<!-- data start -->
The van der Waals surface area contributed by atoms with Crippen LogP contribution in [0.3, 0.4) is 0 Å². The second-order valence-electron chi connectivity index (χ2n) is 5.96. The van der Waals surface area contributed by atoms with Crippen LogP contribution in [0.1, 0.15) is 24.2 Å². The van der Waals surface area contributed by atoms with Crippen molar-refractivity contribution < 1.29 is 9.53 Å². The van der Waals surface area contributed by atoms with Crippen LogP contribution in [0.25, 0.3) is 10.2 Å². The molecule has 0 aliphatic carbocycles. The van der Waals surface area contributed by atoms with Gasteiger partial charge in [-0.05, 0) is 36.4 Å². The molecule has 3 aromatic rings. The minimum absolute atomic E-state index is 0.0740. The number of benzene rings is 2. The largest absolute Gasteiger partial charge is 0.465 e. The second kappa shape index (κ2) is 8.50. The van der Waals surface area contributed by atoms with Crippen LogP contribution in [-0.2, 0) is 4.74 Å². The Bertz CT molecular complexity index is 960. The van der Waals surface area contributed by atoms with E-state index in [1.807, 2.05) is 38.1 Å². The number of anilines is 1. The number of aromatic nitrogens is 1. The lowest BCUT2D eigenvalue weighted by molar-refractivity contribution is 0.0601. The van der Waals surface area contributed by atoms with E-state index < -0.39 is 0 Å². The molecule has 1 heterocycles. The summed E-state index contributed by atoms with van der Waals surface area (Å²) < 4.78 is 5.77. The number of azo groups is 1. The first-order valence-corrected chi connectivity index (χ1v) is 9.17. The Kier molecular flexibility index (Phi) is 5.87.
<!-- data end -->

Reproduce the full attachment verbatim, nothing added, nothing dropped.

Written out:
The van der Waals surface area contributed by atoms with Crippen LogP contribution in [0.3, 0.4) is 0 Å². The second-order valence-electron chi connectivity index (χ2n) is 5.96. The van der Waals surface area contributed by atoms with Crippen LogP contribution in [0.1, 0.15) is 24.2 Å². The van der Waals surface area contributed by atoms with Crippen molar-refractivity contribution < 1.29 is 9.53 Å². The van der Waals surface area contributed by atoms with Crippen LogP contribution in [0.25, 0.3) is 10.2 Å². The molecule has 0 aliphatic carbocycles. The van der Waals surface area contributed by atoms with Gasteiger partial charge in [-0.05, 0) is 36.4 Å². The molecule has 3 aromatic rings. The minimum absolute atomic E-state index is 0.0740. The number of benzene rings is 2. The largest absolute Gasteiger partial charge is 0.465 e. The second kappa shape index (κ2) is 8.50. The van der Waals surface area contributed by atoms with Crippen LogP contribution in [-0.2, 0) is 4.74 Å². The Bertz CT molecular complexity index is 960. The van der Waals surface area contributed by atoms with E-state index in [1.807, 2.05) is 38.1 Å². The number of anilines is 1. The number of aromatic nitrogens is 1. The lowest BCUT2D eigenvalue weighted by molar-refractivity contribution is 0.0601. The van der Waals surface area contributed by atoms with E-state index < -0.39 is 0 Å². The molecule has 1 heterocycles. The summed E-state index contributed by atoms with van der Waals surface area (Å²) < 4.78 is 5.77. The number of azo groups is 1. The first-order valence-corrected chi connectivity index (χ1v) is 9.17. The Kier molecular flexibility index (Phi) is 5.87.